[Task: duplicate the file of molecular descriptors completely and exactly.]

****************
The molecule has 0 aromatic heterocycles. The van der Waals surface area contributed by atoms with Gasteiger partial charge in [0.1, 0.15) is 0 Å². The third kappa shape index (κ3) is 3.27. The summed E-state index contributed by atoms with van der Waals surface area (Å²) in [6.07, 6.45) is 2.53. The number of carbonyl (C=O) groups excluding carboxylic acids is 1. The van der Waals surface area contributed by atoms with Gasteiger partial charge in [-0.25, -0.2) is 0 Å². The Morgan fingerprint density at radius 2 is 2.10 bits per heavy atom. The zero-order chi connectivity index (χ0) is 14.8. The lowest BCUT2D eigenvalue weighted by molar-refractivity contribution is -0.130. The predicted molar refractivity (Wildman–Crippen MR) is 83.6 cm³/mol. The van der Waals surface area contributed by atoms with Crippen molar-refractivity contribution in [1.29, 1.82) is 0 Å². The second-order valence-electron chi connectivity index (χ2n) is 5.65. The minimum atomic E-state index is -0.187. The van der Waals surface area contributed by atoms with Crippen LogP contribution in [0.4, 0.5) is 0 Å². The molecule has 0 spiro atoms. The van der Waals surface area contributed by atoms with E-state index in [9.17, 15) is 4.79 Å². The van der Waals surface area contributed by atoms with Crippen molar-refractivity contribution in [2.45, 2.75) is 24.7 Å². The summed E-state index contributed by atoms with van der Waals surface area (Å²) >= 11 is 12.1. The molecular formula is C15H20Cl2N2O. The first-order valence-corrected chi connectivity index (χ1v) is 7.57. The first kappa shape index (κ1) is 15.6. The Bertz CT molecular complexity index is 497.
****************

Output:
The molecule has 0 aromatic heterocycles. The van der Waals surface area contributed by atoms with Gasteiger partial charge in [0.1, 0.15) is 0 Å². The third kappa shape index (κ3) is 3.27. The summed E-state index contributed by atoms with van der Waals surface area (Å²) in [6.07, 6.45) is 2.53. The number of carbonyl (C=O) groups excluding carboxylic acids is 1. The van der Waals surface area contributed by atoms with Gasteiger partial charge in [-0.25, -0.2) is 0 Å². The Morgan fingerprint density at radius 2 is 2.10 bits per heavy atom. The zero-order chi connectivity index (χ0) is 14.8. The lowest BCUT2D eigenvalue weighted by molar-refractivity contribution is -0.130. The predicted molar refractivity (Wildman–Crippen MR) is 83.6 cm³/mol. The van der Waals surface area contributed by atoms with Crippen molar-refractivity contribution in [1.29, 1.82) is 0 Å². The second-order valence-electron chi connectivity index (χ2n) is 5.65. The minimum atomic E-state index is -0.187. The van der Waals surface area contributed by atoms with Crippen LogP contribution in [0.4, 0.5) is 0 Å². The molecule has 0 spiro atoms. The van der Waals surface area contributed by atoms with E-state index in [9.17, 15) is 4.79 Å². The van der Waals surface area contributed by atoms with Crippen molar-refractivity contribution in [2.45, 2.75) is 24.7 Å². The summed E-state index contributed by atoms with van der Waals surface area (Å²) >= 11 is 12.1. The molecular formula is C15H20Cl2N2O. The first-order valence-corrected chi connectivity index (χ1v) is 7.57. The first kappa shape index (κ1) is 15.6. The Bertz CT molecular complexity index is 497.